For our geophysical survey, two different systems were adopted for AMT and broadband MT acquisitions. The AMT equipment was composed of the Geometrics StrataGem system, two G100K magnetometers, and four steel electrodes. The broadband MT equipment was tailored by Zonge International Inc. and consisted of one ZEN receiver (high-resolution, multichannel 32-bit receiver) that records broadband time series from 103 to 10−4 Hz, three magnetometers (type ANT/4), and six non-polarizable electrodes (Pb-PbCl) devoted to geophysical resistivity measurements.

The MT and AMT surveys were planned to be carried out during the I2F project because they have different resolution and depth of investigation with respect to ERT and GPR. MT and AMT were deemed to be ideal for the deep characterization of permafrost and sub-permafrost aquifers since they are more sensitive than ERT and GPR to electrically conductive formations and have a larger depth of investigation than ERT and GPR. Moreover, the MT and AMT methods were assumed to overcome the possible difficulties of the ERT method related to the injection of a direct current into a highly resistive subsoil like the one expected in Ny-Ålesund. There are several MT and AMT applications that study the ice sheet and glacial dynamics in the polar regions (Hill, 2020), in both Arctic (Beka et al., 2015, 2016, 2017a, b) and Antarctic regions (Wannamaker et al., 1996, 2017).

The MT and AMT surveys were planned in the Bayelva and mine areas, but every attempt of acquisition had no success. The planned MT and AMT surveys had to be stopped after the acquisition of five soundings due to an unexpected high level of anthropic electromagnetic noise. The first MT acquisition was scheduled with three different sampling rates for a total of 2.5 h. The estimated impedances ranged in the frequency band from 0.01 to 1280 Hz but were affected by noise. Then, four AMT soundings were acquired, but – again – the data were corrupted by noise. The AMT time series were processed by using different window lengths and filtering stages in three frequency bands, resulting in impedance estimates in the frequency range from 15.8 Hz to 63 kHz.

The MT data would have been useful for the deep characterization of the permafrost and potential sub-permafrost aquifer. However, the MT and AMT data processing performed after the first acquisition revealed a wide-band and energetic noise source whose presence prevented the possibility of acquiring good-quality MT data. This was completely unexpected because Ny-Ålesund is a radio-silent and geographically remote settlement, where wireless equipment is not allowed so as to ensure a high signal-to-noise ratio for the data measured. Even though any equipment emitting radio signals is avoided and several scientific instruments take advantage of the radio silence, a few exceptions are permitted for safety, operational, and scientific reasons. The equipment transmitting and receiving radio frequencies in Ny-Ålesund is supposed to be authorized and listed in the “NySMAC frequency list” (, last access: April 2024). Although the listed equipment operates in the frequency range from kilohertz to gigahertz, it directly or indirectly affected the quality of our acquired MT signals in the frequency bands > 1 Hz. As an example, this low quality can be appreciated in Fig. 3, where the power spectra are dominated by a 50 Hz noise and its harmonics. The signal in Fig. 3 was analyzed in MATLAB® Signal Processing Toolbox. The presence of this kind of noise made it impossible to obtain reliable MT estimates. Note that in Fig. 3 the time series of the magnetic components are not deconvolved for the instrumental response.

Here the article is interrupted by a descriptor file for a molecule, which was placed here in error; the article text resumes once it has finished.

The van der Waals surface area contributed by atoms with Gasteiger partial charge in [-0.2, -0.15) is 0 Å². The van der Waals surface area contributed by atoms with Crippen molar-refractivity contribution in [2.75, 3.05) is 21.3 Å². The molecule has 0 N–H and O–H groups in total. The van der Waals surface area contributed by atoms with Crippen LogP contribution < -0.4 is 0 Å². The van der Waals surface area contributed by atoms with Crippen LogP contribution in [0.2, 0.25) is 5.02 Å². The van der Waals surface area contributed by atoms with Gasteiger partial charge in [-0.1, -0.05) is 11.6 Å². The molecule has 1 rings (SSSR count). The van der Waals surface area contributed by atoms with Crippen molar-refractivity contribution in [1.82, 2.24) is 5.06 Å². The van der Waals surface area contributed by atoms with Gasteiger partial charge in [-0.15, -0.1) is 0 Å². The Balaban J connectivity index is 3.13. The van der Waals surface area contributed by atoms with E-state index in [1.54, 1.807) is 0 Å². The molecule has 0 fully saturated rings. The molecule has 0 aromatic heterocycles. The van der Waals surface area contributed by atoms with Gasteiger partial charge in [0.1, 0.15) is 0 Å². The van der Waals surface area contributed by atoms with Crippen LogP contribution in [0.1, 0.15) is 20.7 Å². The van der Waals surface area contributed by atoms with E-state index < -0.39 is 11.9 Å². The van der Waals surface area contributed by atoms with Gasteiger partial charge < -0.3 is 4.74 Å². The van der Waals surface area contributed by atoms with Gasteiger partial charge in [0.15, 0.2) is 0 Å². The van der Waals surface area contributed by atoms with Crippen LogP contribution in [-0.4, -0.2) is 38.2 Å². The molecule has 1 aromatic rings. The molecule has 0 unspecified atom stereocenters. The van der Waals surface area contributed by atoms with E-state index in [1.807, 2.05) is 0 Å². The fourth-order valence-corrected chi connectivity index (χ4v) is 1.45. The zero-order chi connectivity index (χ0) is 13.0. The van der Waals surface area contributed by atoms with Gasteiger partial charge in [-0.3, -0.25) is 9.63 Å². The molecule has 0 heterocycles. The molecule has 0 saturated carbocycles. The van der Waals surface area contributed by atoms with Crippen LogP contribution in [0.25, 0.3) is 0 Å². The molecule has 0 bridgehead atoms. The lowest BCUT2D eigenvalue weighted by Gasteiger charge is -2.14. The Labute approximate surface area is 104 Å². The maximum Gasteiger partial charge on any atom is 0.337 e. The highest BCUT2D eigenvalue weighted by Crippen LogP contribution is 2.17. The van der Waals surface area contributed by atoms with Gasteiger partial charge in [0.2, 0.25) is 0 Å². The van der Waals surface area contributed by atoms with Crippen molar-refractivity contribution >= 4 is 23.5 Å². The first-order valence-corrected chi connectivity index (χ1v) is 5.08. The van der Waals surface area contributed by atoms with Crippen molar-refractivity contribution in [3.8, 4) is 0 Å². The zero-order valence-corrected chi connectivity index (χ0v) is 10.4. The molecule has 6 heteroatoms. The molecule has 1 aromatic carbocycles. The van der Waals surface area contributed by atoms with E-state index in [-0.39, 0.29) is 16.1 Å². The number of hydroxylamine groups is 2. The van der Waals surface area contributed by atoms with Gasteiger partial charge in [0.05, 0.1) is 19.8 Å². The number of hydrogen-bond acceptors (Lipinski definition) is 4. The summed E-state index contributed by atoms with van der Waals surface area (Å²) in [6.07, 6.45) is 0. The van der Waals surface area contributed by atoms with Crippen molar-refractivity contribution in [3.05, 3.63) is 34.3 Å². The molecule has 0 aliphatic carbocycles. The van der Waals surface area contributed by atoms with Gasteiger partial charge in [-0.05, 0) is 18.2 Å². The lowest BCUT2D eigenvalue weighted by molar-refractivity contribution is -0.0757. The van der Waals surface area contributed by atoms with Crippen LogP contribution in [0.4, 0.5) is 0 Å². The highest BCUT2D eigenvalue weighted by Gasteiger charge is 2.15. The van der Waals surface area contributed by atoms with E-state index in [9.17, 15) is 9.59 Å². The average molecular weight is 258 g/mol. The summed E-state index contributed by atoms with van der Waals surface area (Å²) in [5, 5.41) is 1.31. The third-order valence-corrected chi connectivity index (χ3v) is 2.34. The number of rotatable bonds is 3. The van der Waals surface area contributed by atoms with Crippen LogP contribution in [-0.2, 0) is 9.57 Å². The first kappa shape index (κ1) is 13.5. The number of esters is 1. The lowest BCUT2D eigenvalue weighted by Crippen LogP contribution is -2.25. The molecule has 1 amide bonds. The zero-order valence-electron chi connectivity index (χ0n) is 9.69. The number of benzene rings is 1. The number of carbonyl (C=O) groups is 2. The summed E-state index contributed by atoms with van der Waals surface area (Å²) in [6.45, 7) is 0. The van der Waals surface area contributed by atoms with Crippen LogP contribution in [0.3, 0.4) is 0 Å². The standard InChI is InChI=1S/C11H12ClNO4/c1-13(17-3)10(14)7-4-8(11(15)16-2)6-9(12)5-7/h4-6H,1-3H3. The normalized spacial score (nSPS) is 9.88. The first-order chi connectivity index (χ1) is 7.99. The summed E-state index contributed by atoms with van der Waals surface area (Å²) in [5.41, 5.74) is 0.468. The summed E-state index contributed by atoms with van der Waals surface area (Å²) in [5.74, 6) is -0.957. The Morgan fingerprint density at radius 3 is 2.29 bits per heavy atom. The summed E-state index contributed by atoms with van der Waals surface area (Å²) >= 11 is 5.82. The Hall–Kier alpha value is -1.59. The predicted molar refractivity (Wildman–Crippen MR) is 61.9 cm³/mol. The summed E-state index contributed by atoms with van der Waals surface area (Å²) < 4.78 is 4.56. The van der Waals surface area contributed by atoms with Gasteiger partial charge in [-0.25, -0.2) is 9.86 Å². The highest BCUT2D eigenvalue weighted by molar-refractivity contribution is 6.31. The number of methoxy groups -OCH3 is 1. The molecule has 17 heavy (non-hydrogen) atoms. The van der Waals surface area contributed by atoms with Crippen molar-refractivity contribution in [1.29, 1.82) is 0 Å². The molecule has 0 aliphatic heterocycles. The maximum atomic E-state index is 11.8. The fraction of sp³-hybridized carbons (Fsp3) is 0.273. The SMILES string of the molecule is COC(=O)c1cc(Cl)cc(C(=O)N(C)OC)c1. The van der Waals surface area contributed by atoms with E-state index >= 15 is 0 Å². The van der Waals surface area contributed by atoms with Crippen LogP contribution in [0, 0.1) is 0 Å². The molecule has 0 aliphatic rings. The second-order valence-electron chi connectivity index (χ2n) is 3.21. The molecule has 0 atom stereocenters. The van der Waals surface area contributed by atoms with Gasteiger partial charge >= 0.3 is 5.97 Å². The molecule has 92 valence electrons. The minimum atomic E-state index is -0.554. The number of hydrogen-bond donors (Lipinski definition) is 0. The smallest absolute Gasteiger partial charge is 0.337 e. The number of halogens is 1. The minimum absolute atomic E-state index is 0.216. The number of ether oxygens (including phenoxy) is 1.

Therefore, the MT and AMT surveys were shut down and the data were not included in the repository published with this work since it was not possible to process and interpret them. However, our experiment can be of help for future geophysical expeditions in Ny-Ålesund.

Figure 3Time series (a) and power spectra (b) related to the electric (Ex and Ey) and magnetic (Hx and Hy) field components sampled at 4096 Hz. Ex is plotted in ochre, Ey in purple, Hx in green, and Hy in cyan. The components were measured in the (magnetic) N–S and E–W directions. The signal was analyzed in MATLAB® Signal Processing Toolbox.


3.3 Data acquisition